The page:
Alcohol is Hurting You

I lost my mother to alcohol, and it still wasn’t enough.

She didn’t even die. She just reached a point where drinking became her only priority in life. But no matter how bad it hurt to watch alcohol destroy my family, it wasn’t enough to ever make me question my own drinking habits.

Is alcohol hurting you? It was hurting me. Drinking to excess is one of the Five Mistakes I Made In My Early Twenties. If you’re a man in the process of questioning your longest-held beliefs – i.e., taking the Red Pill – this post will help you make better choices than I did.

Alcohol Is Destroying Your Body And Mind

If you care about Getting Lean And Muscular, alcohol will hold you back from the best physique and performance that you’re capable of.

Heavy drinking will also shrink your brain, weaken your heart, and eventually lead to chronic fatigue and dementia. Think back to the last time you got drunk. How did you feel the next day? How do you feel after a long weekend of binge drinking? A hangover is your body’s way of telling you to stop abusing it.

Sometimes I wonder how sharp my mind would be today if I hadn’t spent all those years in a drunken stupor. Did I sacrifice my greatest gifts in life for the sake of keg parties and dollar-shot nights? If so, can I ever get back what I lost? Who knows.

A young body is capable of withstanding incredible abuse. I used to pride myself on being able to go out drinking all night, then wake up and kick a girl out at eight o’clock in the morning so I could go grind through problem sets in the library.

But what could I have done if I had set a higher goal than being able to wake up and function? What if I had made it my goal to Optimize My Cognitive Performance from a young age? What great things might I have done in my early twenties, if I hadn’t drank away half my time and energy? I’ll never know.

Will you?

Alcoholism Is Real

It’s easy to forget that alcohol can destroy your life.

When you’re in your early twenties, everyone is drinking, everyone feels in control, and everyone feels confident that they’re on a path to success. Then you become an adult, the years roll by, and men start to fade. Everyone has a great stride at the start of a marathon.

Let me tell you about a friend named Ryan.

Ryan had as much potential as anyone I’ve met. After college, he landed a great job, and moved in with his girlfriend.

Then everything went to shit. The girl left. The career imploded. Ryan was no longer the cool, fun, carefree, successful guy who liked to get loose and have a few drinks. He became the aggressive, irresponsible alcoholic who took stupid chances and got kicked out of bars and parties. His drinking increased, becoming sad and medicative.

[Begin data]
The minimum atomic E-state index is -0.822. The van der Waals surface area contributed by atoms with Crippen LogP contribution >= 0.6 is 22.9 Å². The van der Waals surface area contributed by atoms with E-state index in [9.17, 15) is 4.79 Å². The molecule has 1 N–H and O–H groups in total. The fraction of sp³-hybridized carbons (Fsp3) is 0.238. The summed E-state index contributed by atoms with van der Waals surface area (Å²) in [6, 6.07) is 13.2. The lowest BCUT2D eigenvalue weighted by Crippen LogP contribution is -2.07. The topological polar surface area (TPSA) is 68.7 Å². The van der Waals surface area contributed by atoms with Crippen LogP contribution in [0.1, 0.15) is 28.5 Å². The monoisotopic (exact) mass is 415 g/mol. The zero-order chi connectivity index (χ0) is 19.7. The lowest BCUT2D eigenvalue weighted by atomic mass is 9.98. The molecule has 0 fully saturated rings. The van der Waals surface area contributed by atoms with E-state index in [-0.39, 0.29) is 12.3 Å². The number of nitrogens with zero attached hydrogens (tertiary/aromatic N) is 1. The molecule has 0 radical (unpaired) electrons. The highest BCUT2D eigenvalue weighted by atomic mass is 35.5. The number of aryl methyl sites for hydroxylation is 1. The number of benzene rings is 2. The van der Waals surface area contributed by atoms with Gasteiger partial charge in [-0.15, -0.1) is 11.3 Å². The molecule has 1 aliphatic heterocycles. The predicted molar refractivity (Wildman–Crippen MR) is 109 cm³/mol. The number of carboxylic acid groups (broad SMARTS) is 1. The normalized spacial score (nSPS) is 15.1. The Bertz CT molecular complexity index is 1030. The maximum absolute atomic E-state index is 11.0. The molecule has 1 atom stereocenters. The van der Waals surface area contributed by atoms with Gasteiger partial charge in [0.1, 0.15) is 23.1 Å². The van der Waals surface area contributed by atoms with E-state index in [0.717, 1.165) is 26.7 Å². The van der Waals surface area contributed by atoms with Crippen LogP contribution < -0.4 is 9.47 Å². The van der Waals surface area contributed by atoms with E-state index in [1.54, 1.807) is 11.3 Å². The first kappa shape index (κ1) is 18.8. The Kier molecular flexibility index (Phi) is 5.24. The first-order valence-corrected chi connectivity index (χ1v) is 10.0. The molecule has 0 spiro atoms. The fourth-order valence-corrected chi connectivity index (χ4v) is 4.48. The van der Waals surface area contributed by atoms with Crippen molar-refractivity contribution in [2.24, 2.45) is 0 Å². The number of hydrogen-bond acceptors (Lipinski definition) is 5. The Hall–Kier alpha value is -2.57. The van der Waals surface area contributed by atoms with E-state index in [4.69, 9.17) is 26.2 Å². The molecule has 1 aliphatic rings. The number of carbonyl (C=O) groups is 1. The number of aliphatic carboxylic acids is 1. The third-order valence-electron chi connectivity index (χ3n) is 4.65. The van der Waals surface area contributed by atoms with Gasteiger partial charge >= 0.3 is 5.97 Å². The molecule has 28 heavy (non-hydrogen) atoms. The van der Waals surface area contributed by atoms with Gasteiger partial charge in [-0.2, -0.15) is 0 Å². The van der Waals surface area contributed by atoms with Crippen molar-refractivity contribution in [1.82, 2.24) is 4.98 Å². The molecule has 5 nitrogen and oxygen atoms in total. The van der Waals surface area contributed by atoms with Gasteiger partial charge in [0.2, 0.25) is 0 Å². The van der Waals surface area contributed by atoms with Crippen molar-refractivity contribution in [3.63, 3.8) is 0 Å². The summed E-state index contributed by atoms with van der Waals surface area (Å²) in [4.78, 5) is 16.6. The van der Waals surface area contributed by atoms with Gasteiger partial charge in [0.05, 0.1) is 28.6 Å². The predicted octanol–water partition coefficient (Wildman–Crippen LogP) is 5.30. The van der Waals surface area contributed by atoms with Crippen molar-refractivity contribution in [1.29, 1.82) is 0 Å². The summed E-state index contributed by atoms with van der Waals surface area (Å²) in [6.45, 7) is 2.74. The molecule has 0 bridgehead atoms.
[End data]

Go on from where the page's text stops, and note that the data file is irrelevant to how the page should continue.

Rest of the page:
Everyone loves a happy alcoholic. It’s easy to ignore an addiction when everything is going right. But allowing yourself to become dependent on alcohol introduces fragility to your life. If everything you have starts to fall apart tomorrow, will you have the strength to rebuild from scratch? Or will you seek an escape in the drug that you’ve learned to associate with the better times? You have no idea until you try.

Life comes in peaks and valleys. When you’re brought low, will you give up? Or keep moving? The more dependent you are on alcohol and other easy escapes, the more likely it is that you’ll quit.

The Blue Pill Comes In A Bottle

If you’re reading Thumotic, you’ve realized that our society has declared war on traditional masculinity. The Cultural Marxists in power want to reduce men to soft, weak, compliant, effeminate shadows of themselves.

Binge-drinking culture is one of their tools. They know alcohol will make you stupid; they know alcohol will decrease your testosterone; they know alcohol allows you to thoughtlessly piss away your free time; they know alcohol holds you back from learning, growing, and building something.

Nothing is more threatening to the ruling elite than groups of strong, smart, resourceful men, working together to challenge their power. But we can’t do very much when we’re all sleeping off hangovers.

Worst of all, binge-drinking culture is most strongly ingrained in groups of young men with the greatest potential to lead, such as fraternities and college sports teams. Fraternities could be the most Red Pill institution in America today, if they weren’t in thrall to the red solo cup.

Ask yourself: Who writes and produces the Hollywood films that glorify college drinking culture? Certainly not men who want you to become strong. Who’s interests are served when you make idols of Bluto, Van Wilder, and Frank The Tank? Certainly not your own.

You’ve taken the Red Pill. That means you’ve learned how to doubt what you’ve been taught, such as the idea that you must base your entire social life on an unhealthy, mind-numbing, oestrogenizing drug. Alcohol (and beer especially) reduces your testosterone. It literally makes you less of a man. And yet, we have been taught to associate beer with masculinity:

  • Men socializing? Drink beer.
  • Men playing masculine sports (rugby, hockey, lacrosse) at the collegiate level? Drink obscene amounts of beer.
  • Upper-class men who are future leaders of the country forming brotherhoods in elite universities? Base your entire life on planning to drink beer; procuring beer; drinking more beer than anyone else; and forming an entire subculture based on drinking heavily.

How much of this is coincidence? It’s interesting to note that drugs which make you more confident, contemplative, open to experience, intelligent, and masculine – i.e., Cocaine, Hallucinogenics, MDMA, Modafinil, and Testosterone – are actively repressed, while drugs that make you soft and weak (alcohol and marijuana) are accepted and glorified.

Even if you don’t believe in society’s war on men (i.e, you aren’t paying much attention), The Red Pill is about self-mastery, self-improvement, masculinity, and control over your destiny. Binge drinking is antithetical to each of these goals. It is completely ridiculous to call yourself “Red Pill” and still get drunk regularly.